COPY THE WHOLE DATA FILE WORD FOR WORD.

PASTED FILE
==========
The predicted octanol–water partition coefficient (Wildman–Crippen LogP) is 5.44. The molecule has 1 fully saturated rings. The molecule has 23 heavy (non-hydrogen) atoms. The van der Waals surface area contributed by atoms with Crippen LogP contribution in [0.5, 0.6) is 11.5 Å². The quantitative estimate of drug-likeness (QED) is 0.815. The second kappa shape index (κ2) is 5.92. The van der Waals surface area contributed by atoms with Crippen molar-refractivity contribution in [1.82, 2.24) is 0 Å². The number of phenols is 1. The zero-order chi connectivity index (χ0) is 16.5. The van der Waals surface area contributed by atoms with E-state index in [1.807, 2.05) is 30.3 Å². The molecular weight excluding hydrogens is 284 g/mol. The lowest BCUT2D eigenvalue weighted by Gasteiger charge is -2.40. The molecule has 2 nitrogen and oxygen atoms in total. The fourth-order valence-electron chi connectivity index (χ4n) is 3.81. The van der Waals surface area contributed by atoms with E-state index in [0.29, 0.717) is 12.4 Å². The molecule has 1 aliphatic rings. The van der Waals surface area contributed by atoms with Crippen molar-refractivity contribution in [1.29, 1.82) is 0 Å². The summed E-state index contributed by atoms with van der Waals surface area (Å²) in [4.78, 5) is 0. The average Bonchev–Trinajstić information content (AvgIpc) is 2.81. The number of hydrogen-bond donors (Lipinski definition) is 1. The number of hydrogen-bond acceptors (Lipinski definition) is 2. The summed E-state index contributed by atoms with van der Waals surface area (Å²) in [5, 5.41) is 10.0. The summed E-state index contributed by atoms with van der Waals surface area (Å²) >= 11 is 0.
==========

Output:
The predicted octanol–water partition coefficient (Wildman–Crippen LogP) is 5.44. The molecule has 1 fully saturated rings. The molecule has 23 heavy (non-hydrogen) atoms. The van der Waals surface area contributed by atoms with Crippen LogP contribution in [0.5, 0.6) is 11.5 Å². The quantitative estimate of drug-likeness (QED) is 0.815. The second kappa shape index (κ2) is 5.92. The van der Waals surface area contributed by atoms with Crippen molar-refractivity contribution in [1.82, 2.24) is 0 Å². The number of phenols is 1. The zero-order chi connectivity index (χ0) is 16.5. The van der Waals surface area contributed by atoms with E-state index in [1.807, 2.05) is 30.3 Å². The molecular weight excluding hydrogens is 284 g/mol. The lowest BCUT2D eigenvalue weighted by Gasteiger charge is -2.40. The molecule has 2 nitrogen and oxygen atoms in total. The fourth-order valence-electron chi connectivity index (χ4n) is 3.81. The van der Waals surface area contributed by atoms with E-state index in [0.29, 0.717) is 12.4 Å². The molecule has 1 aliphatic rings. The van der Waals surface area contributed by atoms with Crippen molar-refractivity contribution in [1.29, 1.82) is 0 Å². The summed E-state index contributed by atoms with van der Waals surface area (Å²) in [4.78, 5) is 0. The average Bonchev–Trinajstić information content (AvgIpc) is 2.81. The number of hydrogen-bond donors (Lipinski definition) is 1. The number of hydrogen-bond acceptors (Lipinski definition) is 2. The summed E-state index contributed by atoms with van der Waals surface area (Å²) in [5, 5.41) is 10.0. The summed E-state index contributed by atoms with van der Waals surface area (Å²) >= 11 is 0.